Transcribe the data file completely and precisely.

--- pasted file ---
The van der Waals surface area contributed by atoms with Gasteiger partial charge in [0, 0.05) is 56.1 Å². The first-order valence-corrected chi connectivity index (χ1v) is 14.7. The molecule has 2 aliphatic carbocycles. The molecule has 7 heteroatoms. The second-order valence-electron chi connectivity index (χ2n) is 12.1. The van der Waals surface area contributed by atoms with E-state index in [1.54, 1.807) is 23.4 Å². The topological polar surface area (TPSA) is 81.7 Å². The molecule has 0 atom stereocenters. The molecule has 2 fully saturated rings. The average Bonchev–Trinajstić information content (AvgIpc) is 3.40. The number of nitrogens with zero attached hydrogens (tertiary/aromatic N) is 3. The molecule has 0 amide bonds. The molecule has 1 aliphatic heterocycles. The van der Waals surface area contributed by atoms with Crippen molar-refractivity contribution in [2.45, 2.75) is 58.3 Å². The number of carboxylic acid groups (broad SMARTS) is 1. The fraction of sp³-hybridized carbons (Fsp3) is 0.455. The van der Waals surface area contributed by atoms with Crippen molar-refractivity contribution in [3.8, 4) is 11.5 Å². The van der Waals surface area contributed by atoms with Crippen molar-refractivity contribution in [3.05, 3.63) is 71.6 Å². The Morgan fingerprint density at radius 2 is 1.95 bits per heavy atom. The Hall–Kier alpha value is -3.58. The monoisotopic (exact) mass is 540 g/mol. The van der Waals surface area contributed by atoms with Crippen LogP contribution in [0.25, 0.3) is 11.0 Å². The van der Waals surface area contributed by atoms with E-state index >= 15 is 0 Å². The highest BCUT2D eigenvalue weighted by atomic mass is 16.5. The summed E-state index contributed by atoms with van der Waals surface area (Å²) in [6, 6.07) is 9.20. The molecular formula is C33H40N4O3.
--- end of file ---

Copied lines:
The van der Waals surface area contributed by atoms with Gasteiger partial charge in [0, 0.05) is 56.1 Å². The first-order valence-corrected chi connectivity index (χ1v) is 14.7. The molecule has 2 aliphatic carbocycles. The molecule has 7 heteroatoms. The second-order valence-electron chi connectivity index (χ2n) is 12.1. The van der Waals surface area contributed by atoms with E-state index in [1.54, 1.807) is 23.4 Å². The topological polar surface area (TPSA) is 81.7 Å². The molecule has 0 atom stereocenters. The molecule has 2 fully saturated rings. The average Bonchev–Trinajstić information content (AvgIpc) is 3.40. The number of nitrogens with zero attached hydrogens (tertiary/aromatic N) is 3. The molecule has 0 amide bonds. The molecule has 1 aliphatic heterocycles. The van der Waals surface area contributed by atoms with Crippen molar-refractivity contribution in [2.45, 2.75) is 58.3 Å². The number of carboxylic acid groups (broad SMARTS) is 1. The fraction of sp³-hybridized carbons (Fsp3) is 0.455. The van der Waals surface area contributed by atoms with Crippen molar-refractivity contribution in [3.8, 4) is 11.5 Å². The van der Waals surface area contributed by atoms with Crippen molar-refractivity contribution in [3.05, 3.63) is 71.6 Å². The Morgan fingerprint density at radius 2 is 1.95 bits per heavy atom. The Hall–Kier alpha value is -3.58. The monoisotopic (exact) mass is 540 g/mol. The van der Waals surface area contributed by atoms with Crippen LogP contribution in [0.25, 0.3) is 11.0 Å². The van der Waals surface area contributed by atoms with E-state index >= 15 is 0 Å². The highest BCUT2D eigenvalue weighted by atomic mass is 16.5. The summed E-state index contributed by atoms with van der Waals surface area (Å²) in [6, 6.07) is 9.20. The molecular formula is C33H40N4O3.